What Does Packet Capture Mean?
Packet capture is a computer networking term for intercepting a data packet that is crossing or moving over a specific computer network.
Once a packet is captured, it is stored temporarily so that it can be analyzed. The packet is inspected to help diagnose and solve network problems and determine whether network security policies are being followed.
Hackers can also use packet capturing techniques to steal data that is being transmitted over a network.
Techopedia Explains Packet Capture
Network managers analyze and manage overall network traffic and performance. To examine and capture real-time running packets over a network, different packet capturing techniques are used.
One type of packet capturing is filtering, in which filters are applied over network nodes or devices where data is captured. Conditional statements determine which data is captured. For example, a filter might capture data coming from ABC route and having W.X.Y.Z IP address.
Instead of filtering a specific portion of a packet, complete packets can also be captured. The full packet includes two things: a payload and a header. The payload is the actual contents of the packet, while the header contains extra information, including the packet’s source and destination address. The different applications and uses of data capturing include the following:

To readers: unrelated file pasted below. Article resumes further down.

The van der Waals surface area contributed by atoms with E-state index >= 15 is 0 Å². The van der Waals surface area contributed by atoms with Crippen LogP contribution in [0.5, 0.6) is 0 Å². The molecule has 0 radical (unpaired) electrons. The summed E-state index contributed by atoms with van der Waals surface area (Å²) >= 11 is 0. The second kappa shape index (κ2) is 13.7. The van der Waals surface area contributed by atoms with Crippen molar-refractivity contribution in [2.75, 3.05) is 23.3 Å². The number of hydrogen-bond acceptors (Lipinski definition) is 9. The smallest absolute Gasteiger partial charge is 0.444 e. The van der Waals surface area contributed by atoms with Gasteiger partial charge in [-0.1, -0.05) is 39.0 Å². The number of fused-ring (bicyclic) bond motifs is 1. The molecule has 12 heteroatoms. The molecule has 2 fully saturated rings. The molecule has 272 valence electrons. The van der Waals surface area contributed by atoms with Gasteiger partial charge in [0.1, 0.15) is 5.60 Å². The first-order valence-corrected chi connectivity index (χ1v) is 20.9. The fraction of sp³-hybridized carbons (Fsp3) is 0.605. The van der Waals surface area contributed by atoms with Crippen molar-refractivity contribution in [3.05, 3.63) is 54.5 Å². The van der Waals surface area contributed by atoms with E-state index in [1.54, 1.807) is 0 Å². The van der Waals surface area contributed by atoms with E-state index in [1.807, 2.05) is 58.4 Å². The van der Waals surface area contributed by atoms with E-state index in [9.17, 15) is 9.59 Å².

- Security: Data capturing is used to identify security flaws and breaches by determining the point of intrusion.
- Identification of Data Leakage: Content analysis and monitoring helps to ascertain the leakage point and its sources.
- Troubleshooting: Managed through data capturing, troubleshooting detects the occurrence of undesired events over a network and helps solve them. If the network administrator has full access to a network resource, he can access it remotely and troubleshoot any issues.
- Identifying Data/Packet Loss: When data is stolen, the network administrator can retrieve the stolen or lost information easily using data capturing techniques.
- Forensics: Whenever viruses, worms or other intrusions are detected in computers, the network administrator determines the extent of the problem. After initial analysis, she may block some segments and network traffic in order to save historical information and network data.